Towards insurance 4.0


03 January 2017

Following the release of his new book: ‘Digital Insurance: Business Innovation in the Post-Crisis Era’, Bernardo Nicoletti, lecturer in procurement management at the University of Rome Tor Vergata, outlines his vision for the future of the insurance industry.

Why did you decide to write ‘Digital Insurance: Business Innovation in the Post-Crisis Era’?

I have been working for a long time in the financial services industry, initially as an executive and later as a consultant. When I started to work for an insurance company, I was struck by the low level of digitisation and the abundance of manual work done in the company. That situation was justified by the higher margins in the insurance industry.

With the 2008 economic and financial crisis, the world changed. Four challenges were increasingly impacting the industry. The book describes them as the 4 Cs: customers; competition; compliance; and cost. Customers are ever-changing and the younger, digitally native generation (Millenials) are becoming more important. Competition is becoming more aggressive and increasingly global. Compliance with an increase of regulations in defence of the customers (such as Solvency 2) is impacting on reporting to regulators. And there’s a great push on cost reductions.

The only way out for insurance companies is to embrace digital transformation. This is the profound and accelerating transformation of business activities, processes, competencies and models to leverage fully the changes and opportunities of digital solutions and their impact on society in a strategic and prioritised way. The content of the book, concisely, is to embrace and exploit digital transformation to sustain the growth of the insurance companies (and in some cases their survival).

How important is a digital transformation in insurance?

In order to face the challenges of the current socio-economic environment, it is essential to change and be more effective, efficient, economical, and indeed ethical (the 4 Es). The only way is to embrace digital transformation and therefore support innovation in terms of products/services, processes, platforms, and people (the 4 Ps). The book goes into details on these aspects. It describes new products (such as pay-per-use policies), new processes (like selling through the mobile), new platforms (how to digitise, both in terms of traditional automation and in terms of advanced solutions), and how to train, motivate, and transform people at the different levels of the organisations. These are big challenges but there are ways to overcome them. The book provides methodologies to support the digital transformation but also a wealth of real case examples of organisations that have been successful in transforming these challenges into opportunities. The business cases in the books clearly demonstrate that insurance companies that have embraced digital insurance have been able to reach margins substantially higher than the laggards.

How can insurers reduce costs while improving the quality of service?

The book goes into detail about how to cope with the challenge of doing more with less. It describes the types of new products and services to be offered in a digital age. It also underlines how to change the processes to cope with the new challenges. It describes the new way of organising the companies and finally underlines the new business models and how to design and decide on them. A business model is a plan for selecting the target customer base, adding value to them, defining the channels and the best customer experience, designing processes and selecting resources and partners/vendors, identifying sources of revenue and the best pricing, and details of financing. The book details how to use the new technologies such as internet of things, social networks, cloud computing and mobile. Particular attention is paid to describe big data analytics. This is the way to use the increasing amount of data available to companies and how to exploit it to better describe, predict and prescribe the best decisions. The book presents in detail the best methods to use, based on leaning processes and digitising them.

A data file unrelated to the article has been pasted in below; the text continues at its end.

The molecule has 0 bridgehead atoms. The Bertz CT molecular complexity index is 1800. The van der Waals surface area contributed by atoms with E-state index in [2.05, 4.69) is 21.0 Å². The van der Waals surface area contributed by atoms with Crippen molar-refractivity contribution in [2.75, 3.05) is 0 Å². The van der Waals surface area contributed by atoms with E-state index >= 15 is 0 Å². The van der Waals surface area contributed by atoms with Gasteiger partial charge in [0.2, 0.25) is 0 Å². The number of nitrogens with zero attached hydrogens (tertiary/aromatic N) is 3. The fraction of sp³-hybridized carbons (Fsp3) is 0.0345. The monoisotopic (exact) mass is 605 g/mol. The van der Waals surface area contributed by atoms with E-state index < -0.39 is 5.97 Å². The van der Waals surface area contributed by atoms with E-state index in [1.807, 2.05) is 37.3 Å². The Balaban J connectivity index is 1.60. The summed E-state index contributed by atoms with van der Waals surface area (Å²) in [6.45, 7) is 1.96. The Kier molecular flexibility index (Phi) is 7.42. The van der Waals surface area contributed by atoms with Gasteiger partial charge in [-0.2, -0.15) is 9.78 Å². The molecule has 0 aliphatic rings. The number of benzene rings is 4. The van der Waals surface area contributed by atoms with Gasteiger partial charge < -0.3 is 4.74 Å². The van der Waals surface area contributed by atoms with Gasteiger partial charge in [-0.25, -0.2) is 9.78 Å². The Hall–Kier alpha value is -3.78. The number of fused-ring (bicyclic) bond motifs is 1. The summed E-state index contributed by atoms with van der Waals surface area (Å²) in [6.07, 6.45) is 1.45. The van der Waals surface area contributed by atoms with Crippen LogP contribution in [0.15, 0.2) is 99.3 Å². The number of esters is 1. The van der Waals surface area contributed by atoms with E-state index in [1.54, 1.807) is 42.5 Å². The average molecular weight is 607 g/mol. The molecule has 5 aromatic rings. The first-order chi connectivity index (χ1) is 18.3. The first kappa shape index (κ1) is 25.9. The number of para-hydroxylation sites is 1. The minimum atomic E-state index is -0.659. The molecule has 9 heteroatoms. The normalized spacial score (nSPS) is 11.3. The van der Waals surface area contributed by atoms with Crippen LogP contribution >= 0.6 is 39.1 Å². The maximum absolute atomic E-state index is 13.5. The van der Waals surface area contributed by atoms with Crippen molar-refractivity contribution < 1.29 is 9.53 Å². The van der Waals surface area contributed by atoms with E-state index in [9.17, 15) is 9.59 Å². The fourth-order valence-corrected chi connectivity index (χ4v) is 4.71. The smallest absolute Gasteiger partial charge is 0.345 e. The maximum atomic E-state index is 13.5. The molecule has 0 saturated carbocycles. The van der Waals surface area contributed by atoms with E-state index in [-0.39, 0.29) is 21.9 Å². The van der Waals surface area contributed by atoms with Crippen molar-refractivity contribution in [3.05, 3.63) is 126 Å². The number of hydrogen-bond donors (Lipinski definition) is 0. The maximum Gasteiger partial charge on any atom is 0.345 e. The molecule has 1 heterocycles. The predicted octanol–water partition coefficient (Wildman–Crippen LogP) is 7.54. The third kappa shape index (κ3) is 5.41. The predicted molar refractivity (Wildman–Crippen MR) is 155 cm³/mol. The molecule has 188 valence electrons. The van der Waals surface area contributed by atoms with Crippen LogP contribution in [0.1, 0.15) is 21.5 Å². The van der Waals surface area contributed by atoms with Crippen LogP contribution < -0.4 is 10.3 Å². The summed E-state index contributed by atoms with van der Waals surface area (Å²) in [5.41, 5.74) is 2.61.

What do you believe will be key to the future of the industry?

The book has a specific chapter on the future of the insurance industry. Much like what is happening to the manufacturing world with the impact of Industry 4.0, there will be an Insurance 4.0. This will be characterised by a higher level of digitisation but also from a higher level of automation and interconnection.

In the case of automation, robot process automation (RPA) will be used more and more.  RPA is the application of technology that allows employees in a company to configure computer software or a robot to capture and interpret existing applications for processing a transaction, manipulating data, triggering responses, and communicating with other digital systems. At the same time, RPA uses physical robots to perform the physical operations. RPA is similar to a person. They have a ‘hand’ – means to perform physical operations such as answering a phone or opening an envelope, and a ‘brain’ – a software application that can recognise the content of a document and take action by, for example, answering via email or printing a letter, putting it in an envelope and sending it.

The push on interconnection will support the complete redesign of the processes necessary to take into account digitisation and automation and provide end to end straight through processing.

Finally, insurance will start offering services in addition to the basic policies they issue today. For instance, in the case of property and casualty (P&C) insurance, they might start offering services of monitoring, repairing and servicing the insured assets.

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Geography : International